The embryonic mid-hindbrain organizer, which iscomposed of a transient cell population in the brainstem, controls the development of dopaminergic and serotonergic neurons. Different genes determining the position and activity of this embryonic structure have been implicated in dopamine-and serotonin-associated disorders. Mouse mutants with a caudally shifted mid-hindbrain organizer, are hyperactive, show increased numbers of dopaminergic neurons and a reduction in serotonergic cells. In the present study we used these mutants to gain insights into the genetic and developmental mechanisms underlying motor activity and the response to psychostimulants. To this end, we studied the motor activity of these animals after exposure to methylphenidate and amphetamine and characterized their dopaminergic and serotonergic innervation. Saline-treated mutants showed increased locomotion, more stereotypic behavior and a decrease in rearing compared to wild-type mice. This baseline level of activity was similar to behaviors observed in wild-type animals treated with high doses of psychostimulants. In mutants methylphenidate (5 or 30 mg/kg) or amphetamine (2 or 4 mg/kg) did not further increase activity or even caused a decrease of locomotor activity, in contrast to wildtype mice. Fluoxetine (5 or 10 mg/kg) reduced hyperactivity of mutants to levels observed in wild-types. Transmitter measurements, dopamine and serotonin transporter binding assays and autoradiography, indicated a subtle increase in striatal dopaminergic innervation and a marked general decrease of serotonergic innervation in mutants. Taken together, our data suggest that mice with an aberrantly positioned mid-hindbrain organizer show altered sensitivity to psychostimulants and that an increase of serotonergic neurotransmission reverses their hyperactivity. We conclude that the mid-hindbrain organizer, by orchestrating the formation of dopaminergic and serotonergic neurons, is an essential developmental parameter of locomotor activity and psychostimulant response.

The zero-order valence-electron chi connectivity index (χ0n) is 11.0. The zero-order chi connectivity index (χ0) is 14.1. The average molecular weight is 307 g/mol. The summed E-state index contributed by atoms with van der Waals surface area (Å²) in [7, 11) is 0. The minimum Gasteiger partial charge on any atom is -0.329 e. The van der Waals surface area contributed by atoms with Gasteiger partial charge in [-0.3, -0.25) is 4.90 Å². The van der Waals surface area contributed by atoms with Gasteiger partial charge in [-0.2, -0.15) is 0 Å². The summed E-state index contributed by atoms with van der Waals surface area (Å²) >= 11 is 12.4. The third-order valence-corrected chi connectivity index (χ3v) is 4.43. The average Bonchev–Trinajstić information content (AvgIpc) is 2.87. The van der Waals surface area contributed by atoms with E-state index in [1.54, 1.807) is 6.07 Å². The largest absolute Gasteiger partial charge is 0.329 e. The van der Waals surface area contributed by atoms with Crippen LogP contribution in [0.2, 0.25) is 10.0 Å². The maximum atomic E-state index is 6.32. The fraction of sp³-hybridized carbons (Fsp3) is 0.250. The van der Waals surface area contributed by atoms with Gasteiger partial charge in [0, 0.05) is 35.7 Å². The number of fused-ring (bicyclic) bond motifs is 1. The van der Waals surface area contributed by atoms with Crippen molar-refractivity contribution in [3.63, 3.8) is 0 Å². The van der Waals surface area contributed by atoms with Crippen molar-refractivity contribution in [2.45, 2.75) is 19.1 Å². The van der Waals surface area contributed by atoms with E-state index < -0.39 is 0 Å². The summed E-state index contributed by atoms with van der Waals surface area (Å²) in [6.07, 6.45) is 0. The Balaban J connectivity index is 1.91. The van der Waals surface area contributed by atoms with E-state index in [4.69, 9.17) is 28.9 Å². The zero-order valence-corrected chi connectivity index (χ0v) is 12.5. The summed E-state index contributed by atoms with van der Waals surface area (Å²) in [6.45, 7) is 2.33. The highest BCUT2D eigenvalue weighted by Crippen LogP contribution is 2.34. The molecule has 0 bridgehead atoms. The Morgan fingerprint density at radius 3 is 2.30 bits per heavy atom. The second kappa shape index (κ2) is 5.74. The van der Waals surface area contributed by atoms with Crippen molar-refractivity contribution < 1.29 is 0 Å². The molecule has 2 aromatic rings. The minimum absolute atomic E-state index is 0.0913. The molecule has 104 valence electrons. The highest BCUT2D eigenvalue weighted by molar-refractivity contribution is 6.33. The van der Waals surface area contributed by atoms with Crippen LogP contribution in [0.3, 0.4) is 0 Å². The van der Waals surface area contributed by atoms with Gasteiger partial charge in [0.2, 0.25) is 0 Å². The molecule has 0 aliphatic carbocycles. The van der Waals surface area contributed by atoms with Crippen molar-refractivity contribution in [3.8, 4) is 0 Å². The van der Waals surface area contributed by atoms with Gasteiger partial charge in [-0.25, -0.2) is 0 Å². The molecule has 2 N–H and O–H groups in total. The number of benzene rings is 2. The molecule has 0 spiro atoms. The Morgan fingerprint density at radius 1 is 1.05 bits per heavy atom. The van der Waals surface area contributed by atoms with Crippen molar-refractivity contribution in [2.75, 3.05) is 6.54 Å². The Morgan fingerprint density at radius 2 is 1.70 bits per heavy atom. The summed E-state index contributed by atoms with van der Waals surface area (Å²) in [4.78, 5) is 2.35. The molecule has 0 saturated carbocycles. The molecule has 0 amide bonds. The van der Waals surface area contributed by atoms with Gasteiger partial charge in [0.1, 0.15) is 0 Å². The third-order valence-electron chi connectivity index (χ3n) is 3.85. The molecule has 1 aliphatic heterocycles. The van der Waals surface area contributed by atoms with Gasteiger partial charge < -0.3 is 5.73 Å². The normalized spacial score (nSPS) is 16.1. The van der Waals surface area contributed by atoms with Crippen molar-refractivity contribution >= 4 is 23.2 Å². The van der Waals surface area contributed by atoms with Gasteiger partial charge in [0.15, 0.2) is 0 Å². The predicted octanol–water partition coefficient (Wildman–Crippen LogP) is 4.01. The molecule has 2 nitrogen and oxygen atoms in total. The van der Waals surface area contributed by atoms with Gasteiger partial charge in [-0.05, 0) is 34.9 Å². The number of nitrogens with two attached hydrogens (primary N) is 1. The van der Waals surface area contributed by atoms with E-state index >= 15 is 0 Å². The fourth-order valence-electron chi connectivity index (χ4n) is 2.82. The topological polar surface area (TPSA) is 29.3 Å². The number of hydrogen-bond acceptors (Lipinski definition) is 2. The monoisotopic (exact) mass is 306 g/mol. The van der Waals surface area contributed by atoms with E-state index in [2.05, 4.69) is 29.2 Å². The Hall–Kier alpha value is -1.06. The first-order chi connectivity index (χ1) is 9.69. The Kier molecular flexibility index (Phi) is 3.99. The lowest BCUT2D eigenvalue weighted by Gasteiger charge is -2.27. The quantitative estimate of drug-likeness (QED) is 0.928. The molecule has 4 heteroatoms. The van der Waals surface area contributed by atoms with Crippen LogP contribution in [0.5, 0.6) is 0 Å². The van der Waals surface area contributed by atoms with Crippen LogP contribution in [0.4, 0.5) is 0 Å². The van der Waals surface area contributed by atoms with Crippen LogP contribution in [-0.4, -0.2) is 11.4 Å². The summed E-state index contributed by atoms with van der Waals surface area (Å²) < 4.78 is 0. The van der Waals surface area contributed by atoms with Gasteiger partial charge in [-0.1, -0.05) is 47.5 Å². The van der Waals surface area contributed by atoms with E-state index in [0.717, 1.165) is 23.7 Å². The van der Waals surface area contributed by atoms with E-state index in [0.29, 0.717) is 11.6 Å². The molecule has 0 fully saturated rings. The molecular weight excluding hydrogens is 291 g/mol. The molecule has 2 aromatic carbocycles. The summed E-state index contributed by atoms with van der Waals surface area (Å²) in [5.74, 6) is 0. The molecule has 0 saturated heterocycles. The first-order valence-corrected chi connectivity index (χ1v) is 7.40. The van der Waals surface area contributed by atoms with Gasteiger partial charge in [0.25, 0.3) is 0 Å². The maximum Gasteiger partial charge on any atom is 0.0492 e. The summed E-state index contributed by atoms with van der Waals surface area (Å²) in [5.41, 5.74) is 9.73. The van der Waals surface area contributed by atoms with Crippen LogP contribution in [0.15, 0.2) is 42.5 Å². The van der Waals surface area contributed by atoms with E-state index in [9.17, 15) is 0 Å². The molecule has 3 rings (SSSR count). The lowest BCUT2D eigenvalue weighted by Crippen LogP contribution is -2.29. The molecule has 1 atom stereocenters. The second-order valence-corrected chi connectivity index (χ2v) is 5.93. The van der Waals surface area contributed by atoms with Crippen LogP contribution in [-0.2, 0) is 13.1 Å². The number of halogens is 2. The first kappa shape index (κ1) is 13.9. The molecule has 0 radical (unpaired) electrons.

|Number of pages||12|
|State||Published - 1 Jan 2009|
- Isthmic organizer
ASJC Scopus subject areas
- Neuroscience (all)